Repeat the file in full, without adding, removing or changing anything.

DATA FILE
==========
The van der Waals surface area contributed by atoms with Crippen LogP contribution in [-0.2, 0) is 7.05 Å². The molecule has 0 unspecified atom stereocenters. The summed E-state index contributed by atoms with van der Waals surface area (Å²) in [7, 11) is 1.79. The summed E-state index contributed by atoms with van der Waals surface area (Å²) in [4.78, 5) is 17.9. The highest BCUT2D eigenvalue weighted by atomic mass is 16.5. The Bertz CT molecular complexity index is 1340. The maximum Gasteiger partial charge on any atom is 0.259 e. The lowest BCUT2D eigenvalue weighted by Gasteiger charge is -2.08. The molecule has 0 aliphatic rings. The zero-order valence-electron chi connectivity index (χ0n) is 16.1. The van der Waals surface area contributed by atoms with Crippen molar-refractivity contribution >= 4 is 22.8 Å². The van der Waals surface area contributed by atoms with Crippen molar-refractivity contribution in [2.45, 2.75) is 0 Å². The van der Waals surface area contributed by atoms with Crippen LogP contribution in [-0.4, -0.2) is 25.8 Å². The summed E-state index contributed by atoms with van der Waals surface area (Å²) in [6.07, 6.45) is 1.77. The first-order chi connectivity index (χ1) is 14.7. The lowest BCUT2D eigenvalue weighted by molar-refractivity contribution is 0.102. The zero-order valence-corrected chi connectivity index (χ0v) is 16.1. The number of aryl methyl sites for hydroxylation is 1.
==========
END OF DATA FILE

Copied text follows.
The van der Waals surface area contributed by atoms with Crippen LogP contribution in [-0.2, 0) is 7.05 Å². The molecule has 0 unspecified atom stereocenters. The summed E-state index contributed by atoms with van der Waals surface area (Å²) in [7, 11) is 1.79. The summed E-state index contributed by atoms with van der Waals surface area (Å²) in [4.78, 5) is 17.9. The highest BCUT2D eigenvalue weighted by atomic mass is 16.5. The Bertz CT molecular complexity index is 1340. The maximum Gasteiger partial charge on any atom is 0.259 e. The lowest BCUT2D eigenvalue weighted by Gasteiger charge is -2.08. The molecule has 0 aliphatic rings. The zero-order valence-electron chi connectivity index (χ0n) is 16.1. The van der Waals surface area contributed by atoms with Crippen molar-refractivity contribution >= 4 is 22.8 Å². The van der Waals surface area contributed by atoms with Crippen molar-refractivity contribution in [2.45, 2.75) is 0 Å². The van der Waals surface area contributed by atoms with Crippen LogP contribution in [-0.4, -0.2) is 25.8 Å². The summed E-state index contributed by atoms with van der Waals surface area (Å²) in [6.07, 6.45) is 1.77. The first-order chi connectivity index (χ1) is 14.7. The lowest BCUT2D eigenvalue weighted by molar-refractivity contribution is 0.102. The zero-order valence-corrected chi connectivity index (χ0v) is 16.1. The number of aryl methyl sites for hydroxylation is 1.